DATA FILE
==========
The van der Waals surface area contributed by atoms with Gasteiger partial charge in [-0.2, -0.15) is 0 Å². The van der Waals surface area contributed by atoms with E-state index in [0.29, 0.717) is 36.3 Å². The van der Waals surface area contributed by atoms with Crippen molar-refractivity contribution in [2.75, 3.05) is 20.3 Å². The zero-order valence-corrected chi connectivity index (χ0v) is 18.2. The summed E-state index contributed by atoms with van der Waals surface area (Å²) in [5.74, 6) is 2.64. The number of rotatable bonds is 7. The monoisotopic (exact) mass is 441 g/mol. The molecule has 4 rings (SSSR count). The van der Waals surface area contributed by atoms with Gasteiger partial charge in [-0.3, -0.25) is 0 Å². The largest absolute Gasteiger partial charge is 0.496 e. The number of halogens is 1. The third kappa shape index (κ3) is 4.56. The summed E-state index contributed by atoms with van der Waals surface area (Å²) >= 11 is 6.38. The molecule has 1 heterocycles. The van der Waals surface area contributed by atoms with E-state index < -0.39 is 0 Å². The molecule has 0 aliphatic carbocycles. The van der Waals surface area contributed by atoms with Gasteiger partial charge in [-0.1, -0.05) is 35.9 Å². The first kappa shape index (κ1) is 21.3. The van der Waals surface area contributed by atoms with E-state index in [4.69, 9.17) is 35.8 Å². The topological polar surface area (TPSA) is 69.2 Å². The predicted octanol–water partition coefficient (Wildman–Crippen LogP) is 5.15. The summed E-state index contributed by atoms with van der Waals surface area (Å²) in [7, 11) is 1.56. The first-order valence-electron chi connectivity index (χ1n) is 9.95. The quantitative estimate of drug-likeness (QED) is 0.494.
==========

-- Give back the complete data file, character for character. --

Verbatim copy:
The van der Waals surface area contributed by atoms with Gasteiger partial charge in [-0.2, -0.15) is 0 Å². The van der Waals surface area contributed by atoms with E-state index in [0.29, 0.717) is 36.3 Å². The van der Waals surface area contributed by atoms with Crippen molar-refractivity contribution in [2.75, 3.05) is 20.3 Å². The zero-order valence-corrected chi connectivity index (χ0v) is 18.2. The summed E-state index contributed by atoms with van der Waals surface area (Å²) in [5.74, 6) is 2.64. The number of rotatable bonds is 7. The monoisotopic (exact) mass is 441 g/mol. The molecule has 4 rings (SSSR count). The van der Waals surface area contributed by atoms with Gasteiger partial charge in [-0.3, -0.25) is 0 Å². The largest absolute Gasteiger partial charge is 0.496 e. The number of halogens is 1. The third kappa shape index (κ3) is 4.56. The summed E-state index contributed by atoms with van der Waals surface area (Å²) >= 11 is 6.38. The molecule has 1 heterocycles. The van der Waals surface area contributed by atoms with E-state index < -0.39 is 0 Å². The molecule has 0 aliphatic carbocycles. The van der Waals surface area contributed by atoms with Gasteiger partial charge in [-0.1, -0.05) is 35.9 Å². The first kappa shape index (κ1) is 21.3. The van der Waals surface area contributed by atoms with E-state index in [4.69, 9.17) is 35.8 Å². The topological polar surface area (TPSA) is 69.2 Å². The predicted octanol–water partition coefficient (Wildman–Crippen LogP) is 5.15. The summed E-state index contributed by atoms with van der Waals surface area (Å²) in [7, 11) is 1.56. The first-order valence-electron chi connectivity index (χ1n) is 9.95. The quantitative estimate of drug-likeness (QED) is 0.494.